Weather To Blame For Poor Birding Season Say Experts
Comments on social networking site Twitter have suggested that there have been few rare species spotted on the islands this season.
One birdwatcher wrote: “This is undoubtedly the worst Scilly week I’ve experienced.”
Another said: “If Scilly doesn’t buck up, this season is going to go down as one of the worst ever.”
Local bird expert Bob Flood says weather patterns have changed and now favour the Scottish islands. It means they’re getting more interesting and rare birds than Scilly.
He also says new paging technology means twitchers tend to stay on the mainland now and wait for news of so–called ‘mega’ rare species. The last thing they want is to be stuck on Scilly when an alert goes out, he says.
County Bird Recorder Nigel Hudson agrees that the weather patterns have changed, although he says it’s not clear if it’s just a normal glitch or something more permanent.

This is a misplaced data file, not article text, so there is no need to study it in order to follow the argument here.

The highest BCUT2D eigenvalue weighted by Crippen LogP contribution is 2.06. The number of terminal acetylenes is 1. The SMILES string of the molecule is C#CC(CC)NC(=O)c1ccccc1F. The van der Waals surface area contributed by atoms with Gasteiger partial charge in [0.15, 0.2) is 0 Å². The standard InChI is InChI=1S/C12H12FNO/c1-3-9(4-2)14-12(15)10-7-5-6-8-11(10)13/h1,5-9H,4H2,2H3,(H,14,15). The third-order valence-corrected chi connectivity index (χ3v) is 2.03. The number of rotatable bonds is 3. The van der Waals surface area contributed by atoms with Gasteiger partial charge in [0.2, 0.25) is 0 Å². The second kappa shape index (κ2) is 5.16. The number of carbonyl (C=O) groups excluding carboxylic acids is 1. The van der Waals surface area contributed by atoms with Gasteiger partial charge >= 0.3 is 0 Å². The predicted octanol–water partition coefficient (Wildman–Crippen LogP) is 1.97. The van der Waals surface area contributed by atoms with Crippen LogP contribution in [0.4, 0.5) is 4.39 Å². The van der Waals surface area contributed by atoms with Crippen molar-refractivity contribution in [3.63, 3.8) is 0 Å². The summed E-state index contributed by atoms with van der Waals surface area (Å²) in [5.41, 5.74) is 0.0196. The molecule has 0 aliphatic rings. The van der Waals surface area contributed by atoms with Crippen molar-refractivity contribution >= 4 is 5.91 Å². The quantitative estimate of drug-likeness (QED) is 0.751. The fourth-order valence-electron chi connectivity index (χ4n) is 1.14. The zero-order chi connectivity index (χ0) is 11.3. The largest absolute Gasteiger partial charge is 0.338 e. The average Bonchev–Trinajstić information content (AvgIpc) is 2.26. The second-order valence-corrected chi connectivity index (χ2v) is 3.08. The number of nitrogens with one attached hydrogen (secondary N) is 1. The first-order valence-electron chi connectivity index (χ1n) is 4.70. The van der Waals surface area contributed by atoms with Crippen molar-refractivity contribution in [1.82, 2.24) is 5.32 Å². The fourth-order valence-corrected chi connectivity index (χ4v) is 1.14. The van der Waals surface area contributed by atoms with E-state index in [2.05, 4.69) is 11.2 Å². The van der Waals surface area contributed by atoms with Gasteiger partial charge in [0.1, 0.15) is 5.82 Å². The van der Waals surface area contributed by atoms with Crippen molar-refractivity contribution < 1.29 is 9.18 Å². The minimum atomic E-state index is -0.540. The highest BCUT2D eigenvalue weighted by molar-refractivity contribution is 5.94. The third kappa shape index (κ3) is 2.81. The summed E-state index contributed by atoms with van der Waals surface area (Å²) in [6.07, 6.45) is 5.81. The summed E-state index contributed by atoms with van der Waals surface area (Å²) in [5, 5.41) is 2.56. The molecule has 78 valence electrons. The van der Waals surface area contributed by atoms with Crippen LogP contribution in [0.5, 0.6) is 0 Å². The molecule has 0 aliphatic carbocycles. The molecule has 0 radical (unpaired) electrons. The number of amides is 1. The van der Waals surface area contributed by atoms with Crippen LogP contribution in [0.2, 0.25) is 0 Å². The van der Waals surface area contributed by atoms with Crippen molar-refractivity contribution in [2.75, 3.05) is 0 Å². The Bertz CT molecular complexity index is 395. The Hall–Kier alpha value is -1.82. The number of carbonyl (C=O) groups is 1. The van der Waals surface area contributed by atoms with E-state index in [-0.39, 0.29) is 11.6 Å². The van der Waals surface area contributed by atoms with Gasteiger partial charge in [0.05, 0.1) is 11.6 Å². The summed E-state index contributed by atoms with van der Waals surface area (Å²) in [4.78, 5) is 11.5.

And while he says birders are currently seeing more species in Shetland, “it’s cold and windy there” and many old timers prefer to come to Scilly for the scenery.
But wildlife expert Will Wagstaff says it could be the birders themselves who need to get some perspective.
He remembers comments in the early 1990′s about how Scilly wasn’t as good as it used to be, but those same people are now harking back saying, how good it was.
And he says it hasn’t been all that bad this year. He estimates up to 350 twitchers have visited and several rare species spotted. These include two sora rails from America, a White’s thrush and a Pallas’s grasshopper warbler.
Will says we’re never going back to the 1980s when around 1,000 birders used to descend on the islands.
But he feels those who come ove enjoy it and we should make every effort to attract new birdwatchers here.